Slideshow: Behind the Scenes of Slurping Turtle's Housemade Ramen Noodles in Chicago

The Noodles, In Their Element
The Noodles, In Their Element

Since the restaurant started serving its own homemade ramen noodles, roughly three months ago, each dish comes with a noodle Yagihashi feels is appropriately sized to the broth and ingredients it's paired with. Tan tan men gets a thick noodle while, say, tonkotsu gets a thin noodle. But in either case, you're getting a splendidly textured, flavorful, and broth-sopping batch of noodles.

The Machine
The Machine

In a basement kitchen space below Slurping Turtle sits the Yamato LM10062IUS, a sophisticated, Japanese-made ramen noodle-making machine. Chef Yagihashi traveled to Yamato's headquarters in Japan to learn about and test-drive the machine, which he said costs nearly $40,000.

Dialing in the Thickness
Dialing in the Thickness

The noodle machine features large rollers capable of exerting intense pressure on the ramen dough. This wheel controls the thickness, in millimeters, of the sheet of dough as it passes between the rollers. And because the rollers are so strong, Slurping Turtle can use less water in its ramen recipe, leading to, as far as Yagihashi is concerned, a more desirable consistency.

Dissolving the Kansui
Dissolving the Kansui

One of ramen's distinguishing traits is its alkalinity, which can be achieved by mixing into the dough an ingredient called kansui. Because Chicago-area water can tend to be on the hard and basic side to begin with, Slurping Turtle uses super-soft Voss water to dissolve the salt and kansui powder called for in Yagihashi's ramen recipe.

Mixing the Dough
Mixing the Dough

Once the seasoned water and dry ingredients are all added to the machine's mixing bin, it churns the dough for a good 15 minutes. After mixing, the dough is indeed fairly dry and clumpy—but the machine will soon smooth out those bumps.

Ready to Roll
Ready to Roll

Garcia dumps the dough into a bin...

First Impressions
First Impressions

Garcia then carefully feeds the clumps toward the machine's high-pressure rollers for the first of three or more passes.

Spooling Up
Spooling Up

The machine creates a long, broad sheet of pressed dough, which Garcia guides onto a metal rolling pin.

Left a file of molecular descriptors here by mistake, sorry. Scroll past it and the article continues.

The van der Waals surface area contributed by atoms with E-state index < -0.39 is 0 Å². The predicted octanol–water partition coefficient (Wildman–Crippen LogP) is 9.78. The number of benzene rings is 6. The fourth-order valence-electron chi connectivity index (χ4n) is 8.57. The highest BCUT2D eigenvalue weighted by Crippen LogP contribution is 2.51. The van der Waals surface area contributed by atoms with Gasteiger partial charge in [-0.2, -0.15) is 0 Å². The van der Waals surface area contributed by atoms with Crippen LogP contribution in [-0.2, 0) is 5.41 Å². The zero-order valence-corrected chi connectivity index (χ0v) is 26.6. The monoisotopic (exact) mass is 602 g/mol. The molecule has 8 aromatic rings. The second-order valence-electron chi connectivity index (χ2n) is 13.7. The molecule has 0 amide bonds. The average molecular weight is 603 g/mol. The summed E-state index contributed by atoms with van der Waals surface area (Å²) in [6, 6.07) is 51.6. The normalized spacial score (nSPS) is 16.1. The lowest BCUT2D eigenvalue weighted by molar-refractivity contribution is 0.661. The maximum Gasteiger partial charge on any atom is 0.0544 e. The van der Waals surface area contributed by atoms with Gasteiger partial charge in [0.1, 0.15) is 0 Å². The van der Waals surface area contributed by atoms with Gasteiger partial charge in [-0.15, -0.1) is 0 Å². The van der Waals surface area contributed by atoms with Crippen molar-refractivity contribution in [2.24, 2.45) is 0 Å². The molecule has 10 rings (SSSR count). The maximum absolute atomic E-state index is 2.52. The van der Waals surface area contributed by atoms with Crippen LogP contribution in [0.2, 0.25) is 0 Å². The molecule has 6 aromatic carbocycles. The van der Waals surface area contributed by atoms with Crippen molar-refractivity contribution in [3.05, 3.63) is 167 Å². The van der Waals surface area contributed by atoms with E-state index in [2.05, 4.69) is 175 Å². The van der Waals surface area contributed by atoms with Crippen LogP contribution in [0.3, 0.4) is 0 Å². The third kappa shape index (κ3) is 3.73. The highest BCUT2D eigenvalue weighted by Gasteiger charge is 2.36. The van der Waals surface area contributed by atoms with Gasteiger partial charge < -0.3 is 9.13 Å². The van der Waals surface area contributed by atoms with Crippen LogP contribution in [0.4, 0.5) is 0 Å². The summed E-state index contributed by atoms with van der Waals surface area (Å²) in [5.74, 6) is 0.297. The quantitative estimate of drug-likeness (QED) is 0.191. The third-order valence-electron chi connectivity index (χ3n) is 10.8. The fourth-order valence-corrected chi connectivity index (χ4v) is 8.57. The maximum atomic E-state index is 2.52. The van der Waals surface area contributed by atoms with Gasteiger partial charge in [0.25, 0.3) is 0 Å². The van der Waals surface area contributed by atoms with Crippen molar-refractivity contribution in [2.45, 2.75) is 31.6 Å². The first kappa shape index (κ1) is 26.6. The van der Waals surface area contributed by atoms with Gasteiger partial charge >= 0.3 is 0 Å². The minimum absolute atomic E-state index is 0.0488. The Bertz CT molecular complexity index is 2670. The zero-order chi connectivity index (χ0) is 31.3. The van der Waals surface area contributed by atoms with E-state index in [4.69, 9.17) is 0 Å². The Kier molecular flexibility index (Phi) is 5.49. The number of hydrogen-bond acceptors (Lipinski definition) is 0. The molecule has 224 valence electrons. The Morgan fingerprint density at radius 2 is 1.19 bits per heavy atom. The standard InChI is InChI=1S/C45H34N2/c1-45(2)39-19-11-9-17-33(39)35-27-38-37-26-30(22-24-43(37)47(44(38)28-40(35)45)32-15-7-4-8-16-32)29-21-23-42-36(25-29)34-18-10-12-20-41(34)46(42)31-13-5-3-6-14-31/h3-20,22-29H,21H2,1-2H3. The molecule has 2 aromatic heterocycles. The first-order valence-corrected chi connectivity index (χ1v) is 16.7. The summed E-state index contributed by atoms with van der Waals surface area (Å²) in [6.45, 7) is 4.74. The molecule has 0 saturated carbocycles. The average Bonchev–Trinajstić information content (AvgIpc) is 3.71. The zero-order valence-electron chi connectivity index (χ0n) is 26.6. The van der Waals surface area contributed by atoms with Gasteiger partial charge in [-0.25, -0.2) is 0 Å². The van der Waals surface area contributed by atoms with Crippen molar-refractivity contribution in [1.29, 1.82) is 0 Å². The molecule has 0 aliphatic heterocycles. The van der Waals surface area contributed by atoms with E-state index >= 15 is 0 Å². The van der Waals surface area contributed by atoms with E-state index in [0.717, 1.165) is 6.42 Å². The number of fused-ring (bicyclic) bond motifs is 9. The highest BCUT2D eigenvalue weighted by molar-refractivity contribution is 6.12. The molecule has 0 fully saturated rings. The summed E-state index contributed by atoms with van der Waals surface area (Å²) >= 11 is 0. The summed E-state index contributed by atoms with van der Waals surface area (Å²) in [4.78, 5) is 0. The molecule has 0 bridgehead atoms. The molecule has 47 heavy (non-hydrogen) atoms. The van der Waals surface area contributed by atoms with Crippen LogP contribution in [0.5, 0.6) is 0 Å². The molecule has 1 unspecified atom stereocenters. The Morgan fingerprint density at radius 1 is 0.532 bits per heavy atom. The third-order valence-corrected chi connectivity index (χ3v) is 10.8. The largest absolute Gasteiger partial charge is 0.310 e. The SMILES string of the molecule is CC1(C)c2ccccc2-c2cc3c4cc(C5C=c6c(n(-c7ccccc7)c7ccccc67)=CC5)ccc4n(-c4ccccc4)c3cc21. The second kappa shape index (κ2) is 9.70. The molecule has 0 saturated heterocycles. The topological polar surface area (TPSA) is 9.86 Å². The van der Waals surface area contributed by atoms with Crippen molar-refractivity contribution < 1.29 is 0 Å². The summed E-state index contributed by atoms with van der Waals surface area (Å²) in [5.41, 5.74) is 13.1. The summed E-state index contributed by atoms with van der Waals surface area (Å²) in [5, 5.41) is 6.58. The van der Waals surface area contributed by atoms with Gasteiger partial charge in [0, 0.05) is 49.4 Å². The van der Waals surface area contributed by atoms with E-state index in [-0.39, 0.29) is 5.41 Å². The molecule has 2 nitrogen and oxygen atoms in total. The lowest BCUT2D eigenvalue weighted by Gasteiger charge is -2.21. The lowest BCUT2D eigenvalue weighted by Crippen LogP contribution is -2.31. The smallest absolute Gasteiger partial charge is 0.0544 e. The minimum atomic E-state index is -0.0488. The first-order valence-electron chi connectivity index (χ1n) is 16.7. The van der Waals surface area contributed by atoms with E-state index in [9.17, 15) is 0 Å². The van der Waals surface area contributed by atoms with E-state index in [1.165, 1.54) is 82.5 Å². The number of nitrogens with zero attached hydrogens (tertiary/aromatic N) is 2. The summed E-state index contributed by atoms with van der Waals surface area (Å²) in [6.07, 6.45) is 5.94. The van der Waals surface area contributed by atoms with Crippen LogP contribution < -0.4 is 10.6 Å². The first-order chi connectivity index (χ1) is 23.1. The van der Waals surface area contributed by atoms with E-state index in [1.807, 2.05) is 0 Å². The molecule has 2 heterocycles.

The Dough, Post 1st Pass
The Dough, Post 1st Pass

Eventually all the clumps of dough have been pressed into one continuous sheet, tightly rolled around itself.

Smoothing it Out
Smoothing it Out

With each subsequent pass through the rollers, the sheet becomes more smooth and uniform and squared off.

Two Become One
Two Become One

While the machine certainly helps to automate the process and allow Slurping Turtle to make ramen on the scale necessary to supply its kitchen and Yagihashi's location in the Macy's food court, it's clear that a great amount of skill goes into manning the machine, as well. Garcia has the process down cold.

Ramen Roll
Ramen Roll

Now that the restaurant is making its ramen in-house, it can turn out several varieties and thicknesses of noodle. The batch I witnessed being made was Slurping Turtle's thicker ramen noodle, which undergoes three passes through the rollers and ends up as this roughly 10-inch-wide spool.

One Serving at a Time
One Serving at a Time

The dough is fed back into the machine, but now directed through the teeth of the pasta cutters. It's amazing to watch as Garcia fluidly collects, bundles, and boxes each perfectly portioned batch as it exits the machine.

Nesting the Noodles
Nesting the Noodles

Yagihashi said each serving of ramen noodles at Slurping Turtle is about 110 grams, and on my visit the machine fashioned exactly 50 servings out of the ingredients poured in.

Portion Control
Portion Control

The restaurant estimated that on average they go through about 250 servings of ramen a day. These freshly made noodles will keep for about two to three days, but it's very likely that they've already been eaten.

Slupring Turtle's Shoyu Wonton Ramen
Slupring Turtle's Shoyu Wonton Ramen

What all the fuss is about.